I recently finished reading The Life-Changing Magic of Tidying Up, by Marie Kondo.
Amazon describes it thusly …
Japanese cleaning consultant Marie Kondo takes tidying to a whole new level, promising that if you properly simplify and organize your home once, you’ll never have to do it again.
… and now that I’ve had time to ruminate upon it, I have thoughts.
This Book Is Maybe Not Aimed At You
I feel like the first thing that needs to be pointed out is that Marie is a “cleaning consultant.”
That means people HIRE her to help them tidy their homes.
THEY seek HER. (That’s key)
If you aren’t the sort of person who WANTS their life/home/world/whatever to be tidier? Then this book will do you no good whatsoever, and you will likely find it a handy subject for ridicule.
I say that because I’ve talked about this book with multiple people and the most productive and interesting conversations I’ve had have been with people who already strive for tidyness in their lives.
The people who aren’t ready to commit to a tidy lifestyle or who are perfectly happy with the way their lives are organized … mostly scoffed.
Which is a perfectly natural reaction to someone giving you advice you don’t want. =]
The Book Itself
The book itself is a lovely combination of self-reflective ramblings and a regimented recommendation for how to get your home ship-shape.
Marie talks you through her own personal journeys in tidying and the many ways in which they have failed her in the past.
This dovetails nicely into her KonMari method, which she developed based on learning from those failures. She posits that if you tidy ONCE (thoroughly and completely over a six-month period) then the dramatic change in the way you view your home/living situation will resonate with you in such a way that you will naturally want to keep it tidy thereafter.
Once you live in it, you will want to continue to live in it.
I won’t go into great detail on the exact method (clothes first, then paperwork, etc) because you can find that elsewhere if you’re truly motivated and I didn’t commit it to memory.
The Core Precept
The core ideal of the KonMari method is to touch a thing and ask yourself “Does this bring me joy?”
Note that I said “touch” — you cannot look at a book on a shelf and make this decision. You must take ALL of your books off of your shelves and put them on the floor. Only then (taken away from their natural habitat) can you pick up each book individually and ask yourself “does this bring me joy?”
If it doesn’t, then why does it need to be in your life?
I Feel Personally Attacked Right Now
I’m gonna take a step back here because I have a feeling I just lost some of you. /wink
When she got to the chapter on books, I found myself slumping into a sullen, unhappy blob.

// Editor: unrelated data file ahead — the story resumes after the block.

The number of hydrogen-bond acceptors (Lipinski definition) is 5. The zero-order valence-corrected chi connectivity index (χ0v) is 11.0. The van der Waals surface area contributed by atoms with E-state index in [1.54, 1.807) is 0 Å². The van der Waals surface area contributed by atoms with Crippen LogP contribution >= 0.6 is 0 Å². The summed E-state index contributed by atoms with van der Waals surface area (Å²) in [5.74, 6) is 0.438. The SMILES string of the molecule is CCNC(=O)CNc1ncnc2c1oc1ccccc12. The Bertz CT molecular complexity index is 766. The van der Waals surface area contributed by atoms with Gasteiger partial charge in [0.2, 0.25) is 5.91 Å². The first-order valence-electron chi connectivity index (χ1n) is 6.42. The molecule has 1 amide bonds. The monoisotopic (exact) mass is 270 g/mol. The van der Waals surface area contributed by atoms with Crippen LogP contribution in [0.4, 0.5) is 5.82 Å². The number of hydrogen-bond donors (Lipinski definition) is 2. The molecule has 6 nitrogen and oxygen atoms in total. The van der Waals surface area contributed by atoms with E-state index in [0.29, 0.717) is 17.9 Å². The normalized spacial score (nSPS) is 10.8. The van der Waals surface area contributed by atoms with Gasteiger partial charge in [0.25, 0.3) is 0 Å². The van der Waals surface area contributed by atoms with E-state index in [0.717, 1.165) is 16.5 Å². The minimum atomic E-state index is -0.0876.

She talked about clients who kept books because they might read them someday. Because they wanted to be the sort of person who did woodworking or origami or whatever. Because they were a gift. Because …
… well, basically all the reasons I have kept so many books, lol.
I am not going to lie, I was SO incredibly NOT on board with a book purge. I doubt I need to explain to YOU guys.
But then she said (and excuse me for paraphrasing because I don’t have the book anymore) something along the lines of, “Imagine a bookshelf filled only with those books that truly bring you joy? Can you imagine anything more magical?”
And I had to admit that no … I couldn’t. That sounded absolutely amazing.
I still … haven’t actually done it.
I DID go through them while still on the shelf and then them out considerably. I’d say about a third of them are gone now and I don’t miss them. I don’t think about them or pine after them or wish I’d kept them for later. (And if I ever DO get rid of such a book, I have the means to get another copy of it).
But I haven’t pulled them all down and done the Joy Test on all of them yet. I will, but this weekend was purging my clothes and documents (why did I keep the user manual for my old hair dryer? Or my rice maker?)
So yes. I realize that for many of you, the book bit will sting. And I’m not saying that YOU need to do this thing … that ANYONE needs to do this thing. But after I thought about it, I realized that -I- needed to do this thing.
Why Is It In Your Life?
Back to asking whether an item brings you joy or not.
Even supposing one doesn’t thin out one’s library, there are probably tons of things that you would feel confident chucking.
Makeup samples that have expired and you will never use. Spices that are expired or you never use. Clothes that you haven’t worn in years. Socks with holes in them.
There’s a lot of stuff that’s “obvious” when it comes to chucking it in the bin, yet we never do it. We hold on to it because we “might need it someday”.
And there’s the rub.
Because yes, you might.
But in the meantime, while you’re waiting for this lifestyle change that would transform you into the person who will use that spice or wear that makeup … you’re just … holding on to it.
You’re letting it take up space in your cupboards, which makes your cupboards messy and overflowing, which makes you not know what’s in your cupboards, which makes you buy more makeup and spices.
OR you never confront the fact that you’re probably never going to make a great deal of curry or probably never going to need sixteen different shades of eyeshadow and therefore you keep buying it because someday you might be that person.